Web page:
Chantier Médiéval de Guédelon…
…is a construction project of a castle in the area of the community Treigny in the department Yonne in the Burgundy region.
As interesting the many ancient castles of Burgundy may be, one of the most visited places of Burgundy is Guédelon. The project has become a valuable cultural, historical and educational aspect. For the first time, the emergence of a major construction and medieval fortifications can be seen from the start to the end. Traditional techniques are rejuvenated or re-discovered, the concept on which the entire system is based, was made tangible, and thus provides a vital picture of life and way of thinking in the Middle Ages.
Guédelon is situated about 140 kilometers southeast of Paris, some 40 kilometers southwest of the town of Auxerre, near the village of Saint-Sauveur-en-Puisaye.
Distance to our farm: about 183 km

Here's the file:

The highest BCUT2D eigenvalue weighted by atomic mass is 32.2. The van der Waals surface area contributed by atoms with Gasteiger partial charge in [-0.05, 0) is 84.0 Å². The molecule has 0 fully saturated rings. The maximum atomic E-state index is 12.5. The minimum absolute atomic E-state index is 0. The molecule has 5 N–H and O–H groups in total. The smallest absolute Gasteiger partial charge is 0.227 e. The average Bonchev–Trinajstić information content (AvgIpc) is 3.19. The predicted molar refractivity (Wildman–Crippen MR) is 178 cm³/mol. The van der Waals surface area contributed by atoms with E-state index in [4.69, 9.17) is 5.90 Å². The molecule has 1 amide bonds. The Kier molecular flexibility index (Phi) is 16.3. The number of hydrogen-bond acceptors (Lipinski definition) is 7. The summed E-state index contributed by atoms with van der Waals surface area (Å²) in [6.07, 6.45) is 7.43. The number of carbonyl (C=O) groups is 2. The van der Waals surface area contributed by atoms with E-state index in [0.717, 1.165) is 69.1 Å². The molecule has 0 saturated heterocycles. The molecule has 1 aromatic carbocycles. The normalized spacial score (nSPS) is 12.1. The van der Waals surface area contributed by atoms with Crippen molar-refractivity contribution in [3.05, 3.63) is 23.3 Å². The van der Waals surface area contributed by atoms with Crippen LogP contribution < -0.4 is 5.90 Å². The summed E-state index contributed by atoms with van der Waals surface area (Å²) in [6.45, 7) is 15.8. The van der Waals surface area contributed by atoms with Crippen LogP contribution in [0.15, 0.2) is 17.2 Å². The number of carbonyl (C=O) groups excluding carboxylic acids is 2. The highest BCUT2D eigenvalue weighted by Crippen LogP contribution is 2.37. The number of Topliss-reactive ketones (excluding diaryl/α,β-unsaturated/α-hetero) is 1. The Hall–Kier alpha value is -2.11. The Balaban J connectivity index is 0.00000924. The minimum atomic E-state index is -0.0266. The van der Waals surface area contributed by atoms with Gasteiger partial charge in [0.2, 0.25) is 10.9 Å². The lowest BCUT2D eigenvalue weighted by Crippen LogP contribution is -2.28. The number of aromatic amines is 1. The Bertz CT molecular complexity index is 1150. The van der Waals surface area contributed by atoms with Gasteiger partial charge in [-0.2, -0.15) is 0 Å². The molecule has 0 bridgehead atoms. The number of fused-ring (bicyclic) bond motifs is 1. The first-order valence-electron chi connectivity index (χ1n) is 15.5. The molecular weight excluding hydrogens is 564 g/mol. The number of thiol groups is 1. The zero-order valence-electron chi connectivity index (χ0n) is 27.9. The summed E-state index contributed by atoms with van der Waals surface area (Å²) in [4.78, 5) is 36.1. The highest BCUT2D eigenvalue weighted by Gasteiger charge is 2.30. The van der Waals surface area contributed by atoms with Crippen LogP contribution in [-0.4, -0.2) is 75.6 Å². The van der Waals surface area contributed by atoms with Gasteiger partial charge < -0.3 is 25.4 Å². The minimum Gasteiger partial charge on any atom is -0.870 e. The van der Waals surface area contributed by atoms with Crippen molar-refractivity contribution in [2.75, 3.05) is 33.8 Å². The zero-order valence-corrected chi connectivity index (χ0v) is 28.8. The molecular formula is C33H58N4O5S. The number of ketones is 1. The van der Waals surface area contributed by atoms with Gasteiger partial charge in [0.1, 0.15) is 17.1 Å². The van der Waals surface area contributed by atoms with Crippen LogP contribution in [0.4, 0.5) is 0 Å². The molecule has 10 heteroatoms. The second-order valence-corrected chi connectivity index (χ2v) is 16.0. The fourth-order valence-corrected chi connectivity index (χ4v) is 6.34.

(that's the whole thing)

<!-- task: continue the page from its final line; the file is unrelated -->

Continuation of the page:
On this trip to the Middle Ages, the visitor can see how a castle in its original size with medieval technology continues to grow from year to year. According to the principles of experimental archeology in this reconstruction project, only techniques from the 13th century are used. Accordingly, the artisans and staff are dressed in medieval robes and on the construction site there are no modern tools or equipment, other than personal protective equipment. All tools are made on the site itself. Transport work can be accomplished with horse carts. Around the construction site an entire settlement of medieval “suppliers” has emerged. In which artisans produce shingles, baskets, pottery, tiles, nails, tools, ropes, beams and wool clothing. In addition, on-site you can find horses, sheep, pigs, geese, chickens and ducks. Wood for the scaffolding is beaten in the surrounding forest, stones in the old quarry and transported by horse and cart to the workshops of the stonemasons. It can be used either cement or screws – the mortar is prepared on site from sand, clay and hydrated lime. Mortar and bricks are then placed handmade baskets and transported to their destination. Under the direction of Michel Guyot 50 fully professional workers and in the peak season up to 16 volunteers are expected to work on site until 2023. Between April and October, the site is open to visitors.